**by Jonathan Kujawa**

A few months ago I wrote about one of my favorite results in math: Ramsey's Theorem. It tells us that when we look at things at a large enough scale complete chaos is impossible. That is, if we look hard enough we inevitably find patterns. Call it the Conspiracy Theory Theorem.

Ramsey's theorem launched an entire field of mathematics which answers questions of the form “In such-and-such a setting, what kind of structure do we find if we look on a large enough scale?”. Or you might instead ask: “In such-and-such a setting, if I want to avoid a certain structure on large scales, what do I have to do?”. Of course, it's usually easier to ask the question than to find the answer [1].

A famous recent example is the Green-Tao Theorem. In 2004 Ben Green and Terence Tao proved that within the prime numbers you can find arbitrarily long arithmetic progressions. The prime numbers are the ones which can only be evenly divided by one and themselves (and so have to do with multiplication/division). They are rather randomly distributed amongst all the numbers, but the Green-Tao theorem says that if you look for the right kind of structure (sequences of numbers given by addition) and at a large enough scale, then you can't avoid finding it. It is a striking result which was among the reasons Dr. Tao earned the Fields medal in 2006 and has put Dr. Green in the running for a Fields medal this year [2].

When reading up on Ramsey's Theorem I discovered a delightful book edited by Alexander Soifer entitled “Ramsey Theory: Yesterday, Today, and Tomorrow“. It mixes the history and mathematics of Ramsey theory and covers everything from pre-Ramsey Ramsey theory up to the current state of the art.

From this book I learned of an irresistible 60+ year old question called the Hadwiger-Nelson problem. It's easy to state:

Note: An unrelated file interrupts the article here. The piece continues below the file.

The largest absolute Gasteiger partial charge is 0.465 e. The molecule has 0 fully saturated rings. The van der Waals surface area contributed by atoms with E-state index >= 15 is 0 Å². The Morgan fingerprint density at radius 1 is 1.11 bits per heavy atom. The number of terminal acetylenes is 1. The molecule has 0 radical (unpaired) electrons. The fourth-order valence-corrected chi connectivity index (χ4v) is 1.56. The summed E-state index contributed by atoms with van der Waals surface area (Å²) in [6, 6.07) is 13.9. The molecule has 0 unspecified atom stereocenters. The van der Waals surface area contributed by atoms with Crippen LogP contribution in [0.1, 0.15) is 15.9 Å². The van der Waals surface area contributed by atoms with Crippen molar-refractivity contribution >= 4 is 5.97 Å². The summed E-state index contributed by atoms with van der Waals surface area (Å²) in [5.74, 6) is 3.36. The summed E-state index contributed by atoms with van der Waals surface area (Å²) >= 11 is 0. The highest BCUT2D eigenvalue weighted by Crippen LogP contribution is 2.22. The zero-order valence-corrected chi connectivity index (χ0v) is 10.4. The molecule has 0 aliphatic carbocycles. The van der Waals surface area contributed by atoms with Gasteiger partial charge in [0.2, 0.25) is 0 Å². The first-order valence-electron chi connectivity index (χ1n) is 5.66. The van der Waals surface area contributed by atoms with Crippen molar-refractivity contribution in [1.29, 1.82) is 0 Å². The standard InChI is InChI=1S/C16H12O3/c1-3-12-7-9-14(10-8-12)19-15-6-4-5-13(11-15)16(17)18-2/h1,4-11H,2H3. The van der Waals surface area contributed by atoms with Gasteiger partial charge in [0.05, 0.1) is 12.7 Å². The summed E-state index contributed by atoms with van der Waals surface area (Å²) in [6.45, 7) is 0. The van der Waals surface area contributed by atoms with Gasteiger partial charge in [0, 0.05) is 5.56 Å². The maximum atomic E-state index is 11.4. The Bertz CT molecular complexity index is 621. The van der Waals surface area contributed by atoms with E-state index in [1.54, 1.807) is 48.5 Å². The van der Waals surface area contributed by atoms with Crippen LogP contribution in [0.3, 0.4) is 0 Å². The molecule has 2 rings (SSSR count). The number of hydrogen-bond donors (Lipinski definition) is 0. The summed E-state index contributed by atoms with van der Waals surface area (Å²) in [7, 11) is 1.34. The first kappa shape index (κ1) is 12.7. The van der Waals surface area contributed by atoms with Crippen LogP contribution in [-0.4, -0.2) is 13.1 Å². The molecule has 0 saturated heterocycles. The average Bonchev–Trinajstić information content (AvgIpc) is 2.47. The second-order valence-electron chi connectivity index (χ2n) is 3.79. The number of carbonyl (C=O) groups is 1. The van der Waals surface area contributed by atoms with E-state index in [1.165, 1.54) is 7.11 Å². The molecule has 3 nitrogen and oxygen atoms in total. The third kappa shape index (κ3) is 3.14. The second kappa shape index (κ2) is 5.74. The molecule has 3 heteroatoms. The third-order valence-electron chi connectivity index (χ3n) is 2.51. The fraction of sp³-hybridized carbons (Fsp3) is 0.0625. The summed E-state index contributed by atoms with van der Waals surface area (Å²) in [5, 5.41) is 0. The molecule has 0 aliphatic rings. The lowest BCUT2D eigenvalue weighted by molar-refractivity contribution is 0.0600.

If you want to color the points of the Euclidean plane in such a way as to guarantee that there are never two points of the same color which are exactly one unit apart, how many colors do you need?

By the Euclidean plane we just mean the usual xy-plane you use in geometry when you draw circles, parabolas, etc. Since the plane goes off to infinity in every direction there are infinitely many points on the plane. A reasonable first guess is that you'll need infinitely many colors [3]. If it is possible to color the plane with finitely many colors, then surely it's something crazy like one of those Magic Eye posters which were all the rage in US shopping malls in the 80's:

With a little sideways thinking, it might occur to you to tile the plane with squares sized so that the distance from corner to corner is a little less than one unit. All of the points within that square are then less than one unit apart so can be colored a single color without causing us any trouble. We then can color the points on the plane by instead coloring each square a single color. This (in retrospect) easy observation quickly gives a striking breakthrough to what seemed previously to be an unsolvable problem.

For example here is a coloring of the squares using nine colors:

Here I've colored the plane using nine colors in a three by three grid with the pattern repeating over and over in all directions. Let's think about the points of the plane which are colored, say, red. Those within one square are all less than one unit apart. If you do the geometry, you'll find that those in two different red squares are always more than one unit apart. So there are never two red points exactly one unit apart. The same goes for each of the other eight colors.